Santiago protests in front of government buildings

I felt very proud of the people for at least TRYING to do something to fix the situation. For trying to tell their government “ENOUGH IS ENOUGH”! It was inspiring. At least they care enough to try. I wish we Americans would turn off the boob tube and do the same.

Too bad they’re doing the same thing we always do the few times we do manage to get together to stand up. They trash their own instead of going after their real enemies. There’s no point in smashing windows, trashing the streets and stealing TVs. What’s the point of that?

The people behind the things they’re protesting about don’t really care about any of that- it doesn’t affect them. Go after the banks, the stock markets, the big corporations, the government institutions- those are the things those people in power care about.

It’s ALWAYS the people against the state (the deep state). Conspiracy theory? No, just the truth. Easy enough to see if you just do a little bit of research, read a little bit of history, pay attention to who gets what

Too bad the protesting has stopped a meeting of the Apec trade summit and the COP25 UN climate change conference as well as some big football (soccer) games. Those events would have brought in a lot of people and business to Chile and that would have benefited a lot of the people who are protesting.

Now, a lot of the poor and middle class are suffering even more, with the loss of business. Stores shut, businesses closed, etc and no way to get to work even if there was still a job to go to since the public transportation system has been just about completely shut down. How is this helping the poor and middle class (the protesters)?

Hey, I think they’re right to protest. I agree 100% with them on a lot of their issues (fairness, justice, accountability). I just wish they would figure out a more effective way to go about things, and especially figure out how not to hurt the people they’re trying to help. 

N is for New Orleans- #AtoZChallenge

51b8d-n

“N” is for New Orleans, a city like no other. It’s one of my all time favorite places to visit. I first started going to New Orleans back in 1978-79.

I was in the Ocean Marine Technology Program at Brazosport College. It was a 2 year program where I would be able to earn my AB and QMED certificates from the Coast Guard. One of the things we had to do was to take fire-fighting training. We also had to take a ‘Spring Cruise”. We combined them and took a couple of boats up to Delgado Community College in New Orleans to take their fire-fighting course.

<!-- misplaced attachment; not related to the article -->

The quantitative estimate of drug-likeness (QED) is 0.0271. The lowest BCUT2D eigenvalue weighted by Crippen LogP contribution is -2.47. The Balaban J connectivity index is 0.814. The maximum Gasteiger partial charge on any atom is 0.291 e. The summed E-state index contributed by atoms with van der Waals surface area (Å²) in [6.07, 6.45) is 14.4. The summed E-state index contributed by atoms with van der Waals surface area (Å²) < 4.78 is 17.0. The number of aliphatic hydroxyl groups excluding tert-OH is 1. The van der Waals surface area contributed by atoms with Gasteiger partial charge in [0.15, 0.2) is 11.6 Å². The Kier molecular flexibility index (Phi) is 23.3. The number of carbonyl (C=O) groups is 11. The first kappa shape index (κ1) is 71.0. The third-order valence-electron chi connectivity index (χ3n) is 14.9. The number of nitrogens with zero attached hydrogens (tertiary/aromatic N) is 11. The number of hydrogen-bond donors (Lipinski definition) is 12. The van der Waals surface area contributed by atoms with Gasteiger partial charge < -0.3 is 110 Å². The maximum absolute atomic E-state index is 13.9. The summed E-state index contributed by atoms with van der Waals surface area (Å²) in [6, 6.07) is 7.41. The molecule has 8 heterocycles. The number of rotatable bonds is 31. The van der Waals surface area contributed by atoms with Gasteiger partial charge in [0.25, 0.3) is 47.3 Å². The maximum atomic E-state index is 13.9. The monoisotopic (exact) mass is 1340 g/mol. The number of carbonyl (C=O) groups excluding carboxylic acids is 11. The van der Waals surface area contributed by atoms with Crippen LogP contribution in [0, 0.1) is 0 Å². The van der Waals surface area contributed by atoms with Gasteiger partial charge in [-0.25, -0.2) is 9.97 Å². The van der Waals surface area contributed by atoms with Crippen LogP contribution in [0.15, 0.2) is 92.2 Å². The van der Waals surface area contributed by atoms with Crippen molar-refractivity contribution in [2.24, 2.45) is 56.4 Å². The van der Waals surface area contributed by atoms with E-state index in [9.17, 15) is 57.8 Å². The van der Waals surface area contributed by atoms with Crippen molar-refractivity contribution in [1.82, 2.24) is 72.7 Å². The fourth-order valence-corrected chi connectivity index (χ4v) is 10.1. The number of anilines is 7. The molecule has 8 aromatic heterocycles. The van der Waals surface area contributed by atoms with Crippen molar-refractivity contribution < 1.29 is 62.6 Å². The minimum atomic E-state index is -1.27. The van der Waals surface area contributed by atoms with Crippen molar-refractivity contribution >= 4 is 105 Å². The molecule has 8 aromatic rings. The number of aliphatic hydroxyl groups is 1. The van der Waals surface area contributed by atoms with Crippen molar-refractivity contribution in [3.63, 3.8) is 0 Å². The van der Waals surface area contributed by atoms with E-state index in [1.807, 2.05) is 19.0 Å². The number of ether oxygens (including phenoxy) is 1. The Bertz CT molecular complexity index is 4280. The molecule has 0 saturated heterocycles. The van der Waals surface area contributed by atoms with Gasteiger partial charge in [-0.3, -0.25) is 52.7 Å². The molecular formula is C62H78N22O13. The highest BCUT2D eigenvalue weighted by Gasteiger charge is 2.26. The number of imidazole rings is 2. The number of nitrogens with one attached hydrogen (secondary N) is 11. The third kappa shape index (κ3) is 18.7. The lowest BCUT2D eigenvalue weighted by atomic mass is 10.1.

That’s me, 2nd from left, back row

I was 17 at the time and the youngest in class. We had a nice and easy trip up, the weather was fine and we all got to practice our celestial navigation skills. We all looked forward to seeing New Orleans and we were not disappointed. We all had a blast and will always remember getting underway bright and early after a late night out on Bourbon Street. 😉

I used to go home to Florida to visit family a couple of times a year and always stopped in New Orleans if I could. I liked to hang around the French Quarter and recharge my batteries for a day. Maybe longer if I met up with some ‘cool’ people. 😉

Years later, when I got older and had to slow down on the partying, I started to enjoy more of the city than Bourbon Street. I’ve gone for conferencesworkshops and training, and layovers for traveling to and from work offshore. I always try to spend a little extra time just to relax and enjoy the city.

It’s so easy. New Orleans has it’s own special vibe. They say it’s got “soul”. Yeah, I agree. It feels sultry, hot and humid most of the time. It almost oozes history. You can see it in the architecture all over the French Quarter. It smells delicious. Chicory coffee, beignets, seafood gumbo, salty oysters, and boozy concoctions around Bourbon Street.

The food is amazing! Classic French, Creole, Cajun and all combinations thereof. Soul food, muffaletas, po-boys, fresh seafood, fine steaks, you can get all that and more. Some of the best cooks in the world call New Orleans home.

New Orleans is a city of music. Jazz, Cajun, Creole, Rock, Soul, Blues, it’s all there. All over the place. I love wandering around the French Quarter, finding musicians playing out in the streets. You can almost always find some around Jackson Square or Royal Street. Then there are the second line parades. It’s always fun to join in the party. Where else can you get that?

New Orleans has so many parades, parties and festivals. I love it! I wonder if I would ever get anything done if I actually lived there? 😉